Have a professional inspect and clean your fireplace, chimney, and any heating equipment.
Make sure your fireplace has a good screen to keep any sparks from flying into the room.
Consider flashlights or LED lights as a safer alternative to candles or other open flames in your decorations.
Install carbon monoxide detectors if you don’t have them already. If you smell gas, leave the house immediately and call 911 from outside the home.
Three Feet Away
Clear a space at least THREE feet between your fireplace or portable heaters and anything that can burn.
If you do use candles or other open flames in your decorations, blow them out when you leave the room or go to sleep.
Maintain Your Smoke Alarms
Remember to test smoke alarms monthly and vacuum to remove dust. The alarms should be clean to work properly.
Inspect cords for wear and damage, and replace any with cracks, broken plugs, or loose connections.
Power strips and extension cords
Use only one power strip or extension cord per outlet, and never plug an extension cord into a power strip.
Emergency Management is the discipline of preparing for and reacting to natural and manmade emergencies, such as:
• tornados, floods, earthquakes, or wildfires
• an influenza pandemic
• blackouts or hazardous materials incidents
• terrorist hazards
The Town of Trophy Club is required to file an emergency plan with the state of Texas, and update it every five years. All Town management and emergency response personnel are required to complete emergency management classes through the National Incident Management System (NIMS.)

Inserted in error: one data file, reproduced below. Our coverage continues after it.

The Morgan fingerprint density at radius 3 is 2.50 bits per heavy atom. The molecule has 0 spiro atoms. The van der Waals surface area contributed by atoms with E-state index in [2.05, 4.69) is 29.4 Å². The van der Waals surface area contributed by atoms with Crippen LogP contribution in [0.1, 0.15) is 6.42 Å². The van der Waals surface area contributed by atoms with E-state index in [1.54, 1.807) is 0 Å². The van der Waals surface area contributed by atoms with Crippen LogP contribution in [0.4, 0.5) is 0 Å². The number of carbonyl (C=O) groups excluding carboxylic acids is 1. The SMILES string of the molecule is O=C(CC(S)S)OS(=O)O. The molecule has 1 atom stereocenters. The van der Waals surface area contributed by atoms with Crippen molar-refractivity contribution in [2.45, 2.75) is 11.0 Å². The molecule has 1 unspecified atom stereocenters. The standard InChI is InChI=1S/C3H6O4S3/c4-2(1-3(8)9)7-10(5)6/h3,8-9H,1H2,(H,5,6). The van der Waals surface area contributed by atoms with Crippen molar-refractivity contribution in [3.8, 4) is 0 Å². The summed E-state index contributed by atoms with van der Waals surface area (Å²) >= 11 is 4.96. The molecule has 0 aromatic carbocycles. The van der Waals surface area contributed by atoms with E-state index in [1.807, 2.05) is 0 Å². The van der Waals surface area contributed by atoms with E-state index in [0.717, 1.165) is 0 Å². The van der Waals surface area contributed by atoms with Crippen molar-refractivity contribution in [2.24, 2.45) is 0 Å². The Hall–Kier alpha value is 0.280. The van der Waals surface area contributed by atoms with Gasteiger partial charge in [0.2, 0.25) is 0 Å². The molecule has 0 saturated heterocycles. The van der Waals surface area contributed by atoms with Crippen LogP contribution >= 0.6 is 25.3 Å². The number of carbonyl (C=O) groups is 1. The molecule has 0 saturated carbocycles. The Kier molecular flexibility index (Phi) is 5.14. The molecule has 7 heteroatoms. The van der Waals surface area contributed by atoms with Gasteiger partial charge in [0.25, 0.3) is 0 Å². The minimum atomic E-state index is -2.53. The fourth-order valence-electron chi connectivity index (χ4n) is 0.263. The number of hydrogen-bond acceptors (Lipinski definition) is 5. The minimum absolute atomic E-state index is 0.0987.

Outdoor Warning Sirens
If you are outdoors in an emergency, you may hear the warnings from the outdoor sirens located near the intersection of Trophy Club Drive and Durango Drive, at Harmony Park, and at Freedom Dog Park.
The sirens are tested monthly on the first Wednesday at 1:00pm. They are meant to warn people who are outside and away from radio and television. If you hear a warning, go inside and check the television or radio for current information. Please do not call 9-1-1, non-emergency dispatch, or the fire station to inquire about siren messages.
For weather emergencies, you may wish to purchase a battery powered NOAA Weather Radio, and store it with spare batteries.
In addition to town plans to deal with emergencies, it is everyone’s responsibility to prepare themselves and their families for these events. Help will be on the way, but may not reach everyone for up to three to five days. Go to http://www.ready.gov/ to learn more about what you should do NOW to prepare. See the Other Resources page for links to other helpful sites.
• Be Informed about what to do before, during, and after an emergency.
• Make a Plan to prepare, plan, and stay informed for emergencies.
• Build a Kit for disasters to be prepared.
• Get Involved and find opportunities to support community preparedness
Contact Shawn Garrett at 682-831-4630 for more information about emergency planning.